Making a Good Sick Day Plan
By creating a “sick day plan” ahead of time, you’ll know exactly what to do when trouble arises.
Here are some important elements to consider when drawing up your plan:
It’s easy to jot down general guidelines, thinking you’ll remember the details when the time comes. Unfortunately, that’s rarely the case.
Give yourself an advantage by detailing the symptoms to look for, the measurements to consider, and the precise steps to follow should you come down with an illness.
If you have type 1 diabetes, know when to test your urine for ketones (some type 2 diabetics may need to do this as well). It’s also a good idea remind yourself on paper to check your temperature regularly, and to eat carbohydrates every three to four hours.
What to Take and What to Avoid
You may need to take a larger dose of insulin when you’re sick. Ask your doctor exactly how much extra to take, and keep taking it even if you can’t keep food down.
As for cold and flu medications, not every product is created equal: ask your doctor which brands are sugar-free (and so won’t interfere with your blood sugar), and which ones could lower your blood sugar too much (like aspirin and some antibiotics).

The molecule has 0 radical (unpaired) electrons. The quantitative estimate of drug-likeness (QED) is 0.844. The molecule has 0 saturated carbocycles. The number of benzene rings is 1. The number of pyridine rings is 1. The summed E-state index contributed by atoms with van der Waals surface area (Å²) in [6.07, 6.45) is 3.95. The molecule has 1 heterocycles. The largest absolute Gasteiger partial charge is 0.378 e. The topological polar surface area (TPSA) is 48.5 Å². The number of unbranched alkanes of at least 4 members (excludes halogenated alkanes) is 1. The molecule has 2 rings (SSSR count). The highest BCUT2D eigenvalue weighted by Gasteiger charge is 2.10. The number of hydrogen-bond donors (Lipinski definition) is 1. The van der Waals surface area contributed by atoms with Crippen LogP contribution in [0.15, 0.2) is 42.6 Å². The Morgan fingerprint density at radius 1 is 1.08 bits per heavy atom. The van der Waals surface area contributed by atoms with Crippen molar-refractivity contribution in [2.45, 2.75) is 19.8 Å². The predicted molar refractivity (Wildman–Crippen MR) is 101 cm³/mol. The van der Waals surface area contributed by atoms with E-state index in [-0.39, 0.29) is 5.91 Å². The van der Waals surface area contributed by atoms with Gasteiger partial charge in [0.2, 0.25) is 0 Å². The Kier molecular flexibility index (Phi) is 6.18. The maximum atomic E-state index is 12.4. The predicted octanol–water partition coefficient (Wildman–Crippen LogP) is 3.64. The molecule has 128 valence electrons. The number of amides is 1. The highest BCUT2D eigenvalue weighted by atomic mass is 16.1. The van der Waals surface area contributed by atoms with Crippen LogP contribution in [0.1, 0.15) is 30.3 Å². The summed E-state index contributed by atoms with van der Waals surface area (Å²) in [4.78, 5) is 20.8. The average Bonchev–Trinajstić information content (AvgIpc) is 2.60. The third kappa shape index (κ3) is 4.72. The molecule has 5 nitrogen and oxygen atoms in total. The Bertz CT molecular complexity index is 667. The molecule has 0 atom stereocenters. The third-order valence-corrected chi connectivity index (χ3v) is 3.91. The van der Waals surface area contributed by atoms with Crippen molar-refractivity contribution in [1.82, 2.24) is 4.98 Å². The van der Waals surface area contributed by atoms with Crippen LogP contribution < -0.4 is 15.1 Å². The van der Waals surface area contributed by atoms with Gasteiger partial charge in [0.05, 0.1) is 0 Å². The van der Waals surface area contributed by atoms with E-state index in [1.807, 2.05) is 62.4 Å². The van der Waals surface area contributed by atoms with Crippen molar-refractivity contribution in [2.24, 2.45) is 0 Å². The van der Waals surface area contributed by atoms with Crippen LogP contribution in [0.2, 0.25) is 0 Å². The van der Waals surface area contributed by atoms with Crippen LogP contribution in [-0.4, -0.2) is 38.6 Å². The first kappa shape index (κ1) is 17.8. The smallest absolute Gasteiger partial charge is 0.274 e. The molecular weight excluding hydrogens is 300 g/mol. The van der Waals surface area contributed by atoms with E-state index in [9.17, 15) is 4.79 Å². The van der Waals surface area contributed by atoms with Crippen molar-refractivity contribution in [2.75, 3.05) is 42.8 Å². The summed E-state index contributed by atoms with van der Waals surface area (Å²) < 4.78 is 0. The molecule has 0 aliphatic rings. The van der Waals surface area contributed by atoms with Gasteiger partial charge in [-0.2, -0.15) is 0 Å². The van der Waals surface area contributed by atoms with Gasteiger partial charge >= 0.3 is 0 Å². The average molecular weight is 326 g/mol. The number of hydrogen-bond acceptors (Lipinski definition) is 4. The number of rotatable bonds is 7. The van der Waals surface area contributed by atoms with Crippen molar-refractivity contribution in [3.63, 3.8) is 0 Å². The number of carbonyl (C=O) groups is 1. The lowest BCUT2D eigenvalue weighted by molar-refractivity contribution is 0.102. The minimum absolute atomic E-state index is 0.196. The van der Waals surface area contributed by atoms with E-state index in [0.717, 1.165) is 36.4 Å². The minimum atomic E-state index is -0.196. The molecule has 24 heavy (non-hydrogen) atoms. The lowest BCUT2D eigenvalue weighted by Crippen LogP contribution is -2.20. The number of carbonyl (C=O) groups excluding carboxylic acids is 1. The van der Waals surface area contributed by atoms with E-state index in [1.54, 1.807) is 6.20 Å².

How to Eat to Help Your Body Recover
Do your best to stick to your regular menu plan — as long as your body allows. Fever, vomiting or diarrhea calls for extra fluids, especially water and maybe some other non-caloric drinks.
If you can’t keep food down, opt for liquids that have carbohydrates: juice, broth, electrolyte drinks, and if your tummy can handle them, yogurt drinks. Remind yourself of this on your sick day plan.
When to Call Your Doctor or an Ambulance
A little extra rest, relaxation and hydration can go a long way — in many cases, a stretch of good self-care will get you back in good health shortly. However, diabetes can make any illness much more unpredictable, so prepare for the worst (while you hope for the best).
Know when signs and symptoms require medical intervention, and mark these in your sick day plan:
- Temperature over 101 F
- Vomiting or diarrhea lasting more than six hours
- Symptoms of ketoacidosis or dehydration, like chest pain, very dry mouth and cracked lips, trouble breathing, and breath that smells fruity
- Confusion, vision problems, or weakness on one side of your body
- You don’t feel in control of your illness
Never take chances with your health when diabetes is involved. If you leave dangerous symptoms for too long, HHNS could be right around the corner, and that will make things much more complicated. If you begin to feel worse, drink a big glass of water each hour and monitor your symptoms; if that doesn’t help, call your doctor for advice on what to do next.